The goals of the present paper were, first, to describe how many individuals are current smokers among those who are aware of circulatory disorder, second, to analyze relations of the number of circulatory disorders with smoking status and to account for variables potentially relevant in smoking cessation: physician contact, smoking cessation counseling, exercise, BMI, school education, age and gender in a probability sample representative of the general population aged 18 – 79 of Germany, a country for which data show little intention to quit among the smoking population [7]. Third, we analyzed whether having central circulatory disorders, such as myocardial infarction or stroke, predicted lower odds of being a current smoker among ever smokers whereas this might not be the case for peripheral circulatory disorders, such as peripheral vascular disease. We hypothesized that among ever smokers those with central circulatory disorders have lower odds of being a current smoker than ever smokers without these circulatory disorders.

Methods

Sample

A national sample of the German civilian, noninstitutionalized population aged 18 – 79 was used [8]. A random sample (N = 13,222) stratified by the 16 German Federal States was drawn from the German residents' registration files in which every resident's address, age and gender is included by law. On contact of the target persons, 1,621 (12.3 %) had been deceased, moved, were unknown under the registered address or did not speak German. Of the remaining 11,601 individuals, 7,124 (61.4 %) participated in the study [9]. They had been invited to take part in a health examination that was conducted in an examination center, i. e. rooms rented for the purpose of the study in 130 sample points [9,10]. Data were collected between October 1997 and March 1999 [9]. The participants gave written consent after they had been informed about the purpose and the data security provisions of the study and that they could withdraw consent at any time [8]. The data collection had been carried out under the auspices of the German Federal Ministry for Health. According to that, there was no ethical concern. The study was carried out in compliance with the Declaration of Helsinki [11]. Among the study participants, 6,963 had complete information on smoking status. Among them, 3,778 individuals were ever smokers (54.3 %). These constituted our final sample.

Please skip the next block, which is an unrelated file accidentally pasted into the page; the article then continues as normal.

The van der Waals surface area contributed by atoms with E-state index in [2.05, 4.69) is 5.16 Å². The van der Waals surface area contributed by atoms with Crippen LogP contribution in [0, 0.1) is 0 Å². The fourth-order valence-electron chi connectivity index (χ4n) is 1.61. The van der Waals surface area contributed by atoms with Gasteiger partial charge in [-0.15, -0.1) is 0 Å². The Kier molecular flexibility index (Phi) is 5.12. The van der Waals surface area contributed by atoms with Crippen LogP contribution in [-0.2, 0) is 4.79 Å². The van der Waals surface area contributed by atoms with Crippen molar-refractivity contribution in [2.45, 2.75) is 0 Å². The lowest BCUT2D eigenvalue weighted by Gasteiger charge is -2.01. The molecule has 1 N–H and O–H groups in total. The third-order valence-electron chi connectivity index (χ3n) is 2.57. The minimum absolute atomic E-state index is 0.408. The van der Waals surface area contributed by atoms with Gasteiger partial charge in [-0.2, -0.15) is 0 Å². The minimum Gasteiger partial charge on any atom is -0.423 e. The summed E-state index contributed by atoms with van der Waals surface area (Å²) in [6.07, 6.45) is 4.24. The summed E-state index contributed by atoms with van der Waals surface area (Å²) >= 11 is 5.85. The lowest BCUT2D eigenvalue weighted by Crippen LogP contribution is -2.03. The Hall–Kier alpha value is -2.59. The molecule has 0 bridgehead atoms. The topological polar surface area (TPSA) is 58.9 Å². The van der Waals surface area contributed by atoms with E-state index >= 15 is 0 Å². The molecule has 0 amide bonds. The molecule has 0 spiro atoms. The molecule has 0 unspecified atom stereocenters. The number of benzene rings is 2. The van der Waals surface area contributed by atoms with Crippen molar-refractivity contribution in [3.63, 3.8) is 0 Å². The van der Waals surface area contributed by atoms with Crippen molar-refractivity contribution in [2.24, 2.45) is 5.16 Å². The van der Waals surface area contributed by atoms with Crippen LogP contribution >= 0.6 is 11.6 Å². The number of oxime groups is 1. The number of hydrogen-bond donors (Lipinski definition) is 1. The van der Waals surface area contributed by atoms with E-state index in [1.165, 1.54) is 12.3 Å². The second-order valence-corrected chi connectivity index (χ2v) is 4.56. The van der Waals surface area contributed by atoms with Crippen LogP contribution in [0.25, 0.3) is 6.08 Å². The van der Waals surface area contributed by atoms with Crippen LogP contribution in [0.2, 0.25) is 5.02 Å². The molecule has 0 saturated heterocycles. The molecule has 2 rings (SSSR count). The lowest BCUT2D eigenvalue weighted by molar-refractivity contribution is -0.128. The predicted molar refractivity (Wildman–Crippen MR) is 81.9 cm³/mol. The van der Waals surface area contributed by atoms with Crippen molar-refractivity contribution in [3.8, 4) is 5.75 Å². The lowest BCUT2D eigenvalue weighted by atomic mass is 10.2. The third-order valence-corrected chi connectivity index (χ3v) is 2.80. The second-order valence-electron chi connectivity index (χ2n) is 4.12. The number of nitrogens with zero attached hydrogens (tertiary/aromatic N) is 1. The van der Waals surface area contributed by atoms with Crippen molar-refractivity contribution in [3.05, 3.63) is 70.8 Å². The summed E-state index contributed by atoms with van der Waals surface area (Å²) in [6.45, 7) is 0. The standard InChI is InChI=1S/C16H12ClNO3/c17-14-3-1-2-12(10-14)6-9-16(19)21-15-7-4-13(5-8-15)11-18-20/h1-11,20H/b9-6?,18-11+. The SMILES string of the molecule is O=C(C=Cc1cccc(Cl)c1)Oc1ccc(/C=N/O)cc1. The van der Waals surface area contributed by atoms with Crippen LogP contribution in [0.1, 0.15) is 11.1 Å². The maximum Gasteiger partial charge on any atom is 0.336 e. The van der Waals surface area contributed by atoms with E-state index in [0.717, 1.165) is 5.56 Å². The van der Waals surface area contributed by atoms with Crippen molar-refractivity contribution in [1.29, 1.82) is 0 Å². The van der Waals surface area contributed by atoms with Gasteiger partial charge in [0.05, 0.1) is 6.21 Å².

Assessments

All data except body weight and height were gathered by a questionnaire to be filled in by the participant in the examination center. The participant was assisted if unable to fill in the questionnaire. A list of disease was presented to the respondent with the question "Which of the following diseases did you ever had?" The following circulatory disorders were included: "hypertension", "myocardial infarction", "disturbed coronary circulation, angina pectoris", "heart failure", "stroke", "circulatory disorder of the brain (only if coincided with palsy, disorders of feeling or speech and not due to migraine)", "disturbed blood flow of the legs, peripheral vascular disease, intermittent claudication", and "varicosity (varices, ulcus cruris)" The response categories were "Ever had: yes, no, do not know". We merged "no" and "do not know" into one category since only those disease conditions were considered which the respondents were definitely aware of. We defined hypertension, myocardial infarction, other coronary artery disease, heart failure, stroke or other cerebrovascular disease as central circulatory disorders, and differentiated them from peripheral circulatory disorders (peripheral vascular disease, venous thrombosis).

Smoking was assessed as part of the questionnaire. The individuals were asked whether they had formerly smoked or whether they currently smoked ("Did you formerly smoke or do you smoke currently?"). Current smokers answered whether they smoked daily or occasionally, i. e. less than daily. The number of cigarettes per day (cpd) or per occasion, cigars, and pipes was assessed for former smokers and the number of cpd, cigars, and pipes for current smokers each. Former smokers were those who had stopped smoking and were abstinent at the time of the health examination. Current smokers were those who said that they smoked currently at the time of the health examination. Ever smokers were defined as current smokers or former smokers. Never smokers were respondents who answered "Yes" to "never smoked yet (or tried very rarely to smoke)". Heavy smokers were defined as those who smoked 20 or more cpd. Consultation of a physician during the last 12 months prior to the health examination was assessed by the question "When did you consult a doctor (not a dentist) the last time ?" The categories were merged into "the last 12 months" and "more than 12 months ago". Inpatient treatment was assessed by the question "How many nights did you stay in a hospital as an inpatient during the last 12 months?" (no night, number of nights). Smoking cessation counseling was assessed for those who had consulted a physician during the last 12 months prior to the health examination by the question "Have you ever been counseled for smoking when visiting a doctor?" (yes, no). Exercise was assessed based on the questions "How often do you exercise?" (never, two hours per week or less, more than two hours per week). Body height was measured by a fixed stadia rod with the person wearing no shoes. The results were registered accurately to 0.5 centimeter. Body weight was measured by a scale with the person wearing no shoes and light clothing, and the results were registered accurately to 0.1 kg. Body weight of 150 kg or more was confirmed as valid in the data entry during the measurement. BMI was calculated as body weight in kilograms divided by body height in m2. We used BMI 18.50 to < 25.00 kg/m2 for normal weight, BMI 25.00 to < 30.00 kg/m2 for overweight and, due to small cell frequencies, merged all individuals with BMI > 30.00 kg/m2 into the obesity category [12]. We analyzed six age groups (18–29, 30–39, 40–49, 50–59, 60–69, 70–79). School education was assessed by number of years at school based on the three-level German school system (9 or less, 10 – 11, 12 – 13 years).